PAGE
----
When Kent Skaggs, Rowe's office manager, started working there in 1992 there were only 3,000 to 5,000 visitors during the entire crane season. "We didn't have the number of volunteers that we have today, so staff led nearly all of the morning and evening trips to the viewing blinds, as well as dealing with all of the crane watchers during the course of the day, for the entire season. Today, it's essentially the reverse - our volunteers lead most of the crane viewing trips and are the first to greet the 12,000-plus visitors that walk through our doors each season since the Iain Nicolson Audubon Center opened in 2003."
Carolyn continued to click as visitors walked through the door. Driving from her home in Bassett, she started volunteering at Rowe in 1989. "Back then, we spent a lot of time cutting willows on sandbars," she said, her voice booming with excitement. "We'd come up in July and August, the later the better so they wouldn't regrow, and work to clear the Platte with help from the Whooping Crane Trust. So if this area on the river looks farmed, it's because it is."
As Carolyn's voice continued to echo through the center, volunteer Caryl McHarney sat at a table, water colors and canvas before her as she looked out at the Platte River. "Early this morning at dawn," she said, "it was sort of yellow and gray, and the sun was behind one of the trees. I'm just trying to capture that early effect." She continued to paint as visitors walked by, still and video cameras in their hands.
Caryl has lived in New Mexico since the 1940s, but life totally changed for her nearly 10 years ago after her son went to a Boy Scout camp at Bosque del Apache. When he came home, he told his mom that she wasn't going to believe what he had seen. She decided to investigate. "The next weekend, I went down, made a turn in the road and saw a field of gray corn. It took me a minute to realize that I was looking at five-foot-tall birds, and I've been in love with them ever since."
An art teacher, Caryl started doing crane paintings, which were well received at a Bosque del Apache crane festival. Soon she was visiting festivals in other states, and now she spends springs in Nebraska. "I'm a crane groupie," she said. "I just love this place."
She isn't the only traveling volunteer of the group, says fellow volunteer Susan Ahlschwede. "There are a number of people who go from refuge to sanctuary to national park, and this is their life - they meet up with each other at various places."
This particular "place" takes Caryl two days to reach each spring, where she has volunteered for the past six years. "These trees here," she said, pointing out of the window, "are unique. I call this my left-handed tree because all the branches come out on the left side. There was a terrible ice storm in December that has pretty much demolished the tree, as you see. That's an example of what nature does. But we can decide to either cut that off or let it decay so that insects can live in it and woodpeckers can feed off of it."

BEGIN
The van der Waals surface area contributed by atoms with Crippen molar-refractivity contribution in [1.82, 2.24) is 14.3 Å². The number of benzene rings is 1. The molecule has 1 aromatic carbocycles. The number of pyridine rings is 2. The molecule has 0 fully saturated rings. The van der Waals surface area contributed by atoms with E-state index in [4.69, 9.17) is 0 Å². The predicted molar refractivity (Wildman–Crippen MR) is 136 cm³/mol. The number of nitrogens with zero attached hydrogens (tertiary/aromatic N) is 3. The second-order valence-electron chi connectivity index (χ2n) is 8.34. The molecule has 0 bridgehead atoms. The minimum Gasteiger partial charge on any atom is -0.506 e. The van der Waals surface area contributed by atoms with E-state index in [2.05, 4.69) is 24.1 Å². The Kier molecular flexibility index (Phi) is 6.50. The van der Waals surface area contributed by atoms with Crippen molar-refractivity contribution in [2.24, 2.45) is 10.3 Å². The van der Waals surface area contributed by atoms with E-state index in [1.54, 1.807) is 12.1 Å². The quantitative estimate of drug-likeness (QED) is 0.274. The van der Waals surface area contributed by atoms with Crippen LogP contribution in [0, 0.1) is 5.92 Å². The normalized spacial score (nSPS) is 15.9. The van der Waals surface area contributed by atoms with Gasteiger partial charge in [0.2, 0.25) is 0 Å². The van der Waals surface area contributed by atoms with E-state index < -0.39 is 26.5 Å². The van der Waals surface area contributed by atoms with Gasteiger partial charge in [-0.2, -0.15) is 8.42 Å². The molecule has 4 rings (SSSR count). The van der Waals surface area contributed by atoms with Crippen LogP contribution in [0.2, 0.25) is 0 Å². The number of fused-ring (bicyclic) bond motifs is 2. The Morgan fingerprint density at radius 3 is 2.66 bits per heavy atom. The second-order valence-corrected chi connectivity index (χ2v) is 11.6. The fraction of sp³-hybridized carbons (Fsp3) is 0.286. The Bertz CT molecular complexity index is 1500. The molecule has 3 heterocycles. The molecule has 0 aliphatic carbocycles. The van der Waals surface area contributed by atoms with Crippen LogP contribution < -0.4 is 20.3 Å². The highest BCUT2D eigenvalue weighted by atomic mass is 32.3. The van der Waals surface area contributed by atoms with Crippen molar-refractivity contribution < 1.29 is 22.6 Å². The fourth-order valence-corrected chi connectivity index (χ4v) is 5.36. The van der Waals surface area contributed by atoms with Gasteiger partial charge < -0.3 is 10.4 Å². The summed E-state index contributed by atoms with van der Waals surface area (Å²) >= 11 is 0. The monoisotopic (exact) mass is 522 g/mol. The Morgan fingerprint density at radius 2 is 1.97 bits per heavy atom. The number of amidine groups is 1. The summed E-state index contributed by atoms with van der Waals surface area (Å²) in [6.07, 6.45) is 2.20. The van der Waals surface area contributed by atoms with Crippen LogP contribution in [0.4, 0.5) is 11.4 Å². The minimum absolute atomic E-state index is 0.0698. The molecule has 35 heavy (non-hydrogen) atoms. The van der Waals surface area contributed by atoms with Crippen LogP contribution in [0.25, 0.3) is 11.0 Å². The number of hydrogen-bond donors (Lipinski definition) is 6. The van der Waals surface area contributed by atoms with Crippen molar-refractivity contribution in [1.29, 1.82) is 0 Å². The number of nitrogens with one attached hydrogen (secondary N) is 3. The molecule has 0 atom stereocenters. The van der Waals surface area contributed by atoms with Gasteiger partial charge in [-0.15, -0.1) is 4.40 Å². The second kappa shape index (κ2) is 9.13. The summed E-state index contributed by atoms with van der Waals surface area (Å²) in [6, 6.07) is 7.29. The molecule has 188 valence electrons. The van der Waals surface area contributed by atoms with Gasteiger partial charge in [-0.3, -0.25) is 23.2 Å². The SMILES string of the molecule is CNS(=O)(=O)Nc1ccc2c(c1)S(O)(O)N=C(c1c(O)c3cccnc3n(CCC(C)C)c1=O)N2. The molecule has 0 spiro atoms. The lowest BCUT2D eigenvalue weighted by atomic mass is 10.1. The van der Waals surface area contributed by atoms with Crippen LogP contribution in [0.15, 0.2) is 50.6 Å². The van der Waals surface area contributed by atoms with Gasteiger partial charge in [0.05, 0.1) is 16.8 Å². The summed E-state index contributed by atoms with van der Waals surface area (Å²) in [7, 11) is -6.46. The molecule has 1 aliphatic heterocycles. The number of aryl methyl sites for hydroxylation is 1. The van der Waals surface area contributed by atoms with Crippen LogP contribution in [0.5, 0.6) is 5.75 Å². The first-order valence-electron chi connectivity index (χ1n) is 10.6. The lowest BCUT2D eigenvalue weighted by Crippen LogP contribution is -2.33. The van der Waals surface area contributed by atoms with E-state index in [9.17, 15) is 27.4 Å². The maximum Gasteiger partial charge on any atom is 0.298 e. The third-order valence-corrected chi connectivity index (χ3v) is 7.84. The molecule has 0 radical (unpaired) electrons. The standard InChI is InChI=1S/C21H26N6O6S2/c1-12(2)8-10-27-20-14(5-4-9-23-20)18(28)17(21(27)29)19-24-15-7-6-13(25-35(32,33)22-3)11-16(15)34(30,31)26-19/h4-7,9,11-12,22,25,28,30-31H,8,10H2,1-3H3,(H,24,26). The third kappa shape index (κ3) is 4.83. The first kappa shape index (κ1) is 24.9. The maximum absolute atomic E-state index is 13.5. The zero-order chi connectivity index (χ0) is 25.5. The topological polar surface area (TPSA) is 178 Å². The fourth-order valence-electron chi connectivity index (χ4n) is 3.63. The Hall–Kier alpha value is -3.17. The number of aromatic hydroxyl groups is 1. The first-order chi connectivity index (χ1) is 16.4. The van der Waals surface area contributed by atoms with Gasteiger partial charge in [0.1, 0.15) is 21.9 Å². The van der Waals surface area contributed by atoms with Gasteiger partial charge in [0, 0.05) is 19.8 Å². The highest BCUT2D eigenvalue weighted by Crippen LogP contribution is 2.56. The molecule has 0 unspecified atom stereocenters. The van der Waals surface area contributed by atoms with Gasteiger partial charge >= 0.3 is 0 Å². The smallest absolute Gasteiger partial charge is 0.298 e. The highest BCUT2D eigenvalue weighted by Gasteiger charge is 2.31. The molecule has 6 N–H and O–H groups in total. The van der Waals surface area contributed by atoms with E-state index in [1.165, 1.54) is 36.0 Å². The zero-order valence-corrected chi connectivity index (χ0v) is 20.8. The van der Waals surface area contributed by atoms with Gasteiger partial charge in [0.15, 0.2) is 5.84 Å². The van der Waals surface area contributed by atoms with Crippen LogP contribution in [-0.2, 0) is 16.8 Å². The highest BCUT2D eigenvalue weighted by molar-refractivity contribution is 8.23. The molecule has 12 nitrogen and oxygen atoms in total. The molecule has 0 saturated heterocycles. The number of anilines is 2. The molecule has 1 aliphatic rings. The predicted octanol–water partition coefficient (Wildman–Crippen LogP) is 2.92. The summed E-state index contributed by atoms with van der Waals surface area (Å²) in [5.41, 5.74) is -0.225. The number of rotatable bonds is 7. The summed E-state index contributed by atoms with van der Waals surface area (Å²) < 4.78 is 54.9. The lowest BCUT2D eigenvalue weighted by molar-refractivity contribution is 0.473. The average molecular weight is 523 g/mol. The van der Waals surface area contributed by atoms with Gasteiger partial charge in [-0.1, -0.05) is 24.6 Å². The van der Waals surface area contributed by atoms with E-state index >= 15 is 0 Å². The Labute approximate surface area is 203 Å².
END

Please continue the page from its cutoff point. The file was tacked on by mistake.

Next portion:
Rowe volunteers either arrive with a sense of the environment or leave with one, and they share their ideas with others. Caryl works with youth from the area during crane season, teaching them about art and journaling by viewing nature. "I want them to understand that Earth was given to everyone. We didn't design it, we didn't work to build it, but everything on it works, and the only responsibility they have is to take care of it."Evening
"In the evening you wait, and wait, and wait," said Carolyn, describing the cranes' daily return to their Platte River roosting sites. "Then they start to come. Two weeks ago it was nearly dark before they arrived. Then they came in one solid mass."
This day it was different, however. The cranes returned to their river roosts in small pairs, larger groups and huge, dark swarms. People filled the bridges at the Central Platte Natural Resources District's Plautz and Alda viewing
Until then, volunteers will continue their day-to-day activities at Rowe itself, providing the pulse for everything that the Sanctuary does each spring.
Yet there was still one question that I still I wanted answered before I left. Why did so many volunteers return to Rowe year after year? Was it the cranes? The people? What?
"Something about the cranes is different," said Canadian Phil Mesner, a longtime volunteer. "Many people talk about them in a spiritual sense and I can't put it into words. All I know is that it makes me feel very good about what I do here."
"They come for the same reason I stay here," said Docherty. "Once you see the cranes' behavior and know their background and history, you become captivated."
Janet Christiansen, another longtime volunteer, walked through. She spends a month at Rowe every spring and, when asked why, smiled. "Because it's March," she said. "It's the cranes. It's too easy to make the birds human, but they do so many human things. They dance because they're happy. They fight each other. They have families. They are constantly talking back and forth. They are a fascinating and beautiful bird. At the same time, I come here for the people. You never know what sort of person is going to come through that door next. I'll be here every March," she said, turning to walk away.
Then she turned back. "And if you need anything else, I'll be around."